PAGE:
The long-lasting Palaeolithic period had seen the
initial stages of habitation in Europe by anatomically modern humans.
Tools and hunting territory had steadily improved and broadened,
albeit with occasional declines due to small periods of ice
By 8000 BC the ice sheet was almost gone, lingering
only in Scandinavia and a few higher points across continental Europe
and the British Isles. Europe's Mesolithic had begun, although dates
for this start are different for other world regions.
Although culturally and technologically continuous
with Palaeolithic cultures, Mesolithic cultures quickly developed
diverse local adaptations for special environments. The Mesolithic
hunter achieved greater levels of efficiency than did their
Palaeolithic ancestors. They were able to exploit a wider range of
animal and vegetable food sources.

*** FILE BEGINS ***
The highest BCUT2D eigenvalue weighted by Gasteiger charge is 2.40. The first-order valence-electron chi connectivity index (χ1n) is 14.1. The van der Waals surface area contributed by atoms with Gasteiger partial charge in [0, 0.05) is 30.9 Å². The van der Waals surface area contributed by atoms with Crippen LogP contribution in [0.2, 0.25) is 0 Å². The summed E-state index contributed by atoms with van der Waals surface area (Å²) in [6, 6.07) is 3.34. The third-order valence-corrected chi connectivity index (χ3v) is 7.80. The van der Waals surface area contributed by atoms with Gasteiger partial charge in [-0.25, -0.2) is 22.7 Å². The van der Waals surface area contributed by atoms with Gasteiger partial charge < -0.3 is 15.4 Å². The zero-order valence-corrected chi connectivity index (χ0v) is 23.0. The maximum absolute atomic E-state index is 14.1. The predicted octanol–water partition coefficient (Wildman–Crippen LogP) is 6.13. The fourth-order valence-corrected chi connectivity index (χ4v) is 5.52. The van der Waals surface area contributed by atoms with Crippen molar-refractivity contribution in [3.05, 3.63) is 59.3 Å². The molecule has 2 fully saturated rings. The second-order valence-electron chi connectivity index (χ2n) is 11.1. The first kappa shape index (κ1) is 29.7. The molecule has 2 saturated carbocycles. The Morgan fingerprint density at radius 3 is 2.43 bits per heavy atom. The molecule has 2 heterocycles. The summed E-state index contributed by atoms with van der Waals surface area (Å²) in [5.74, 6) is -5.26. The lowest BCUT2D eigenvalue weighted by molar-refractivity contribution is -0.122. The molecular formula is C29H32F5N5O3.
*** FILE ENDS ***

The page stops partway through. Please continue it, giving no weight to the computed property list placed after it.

From a little after 7000 BC, immigrant Neolithic
farmers probably absorbed many indigenous Mesolithic foragers (hunters
and fishers), and some Neolithic communities seem to have been composed
entirely of Mesolithic peoples who adopted Neolithic equipment (these
are sometimes known as 'Secondary Neolithic').
As the Mesolithic is characterised by a suite of
material culture points, its timing varies by location. In north-western
Europe, for instance, the Mesolithic began around 8000 BC, at the end of
the Pleistocene, and lasted until about 2700 BC. Elsewhere, dates for
the Mesolithic are somewhat different.
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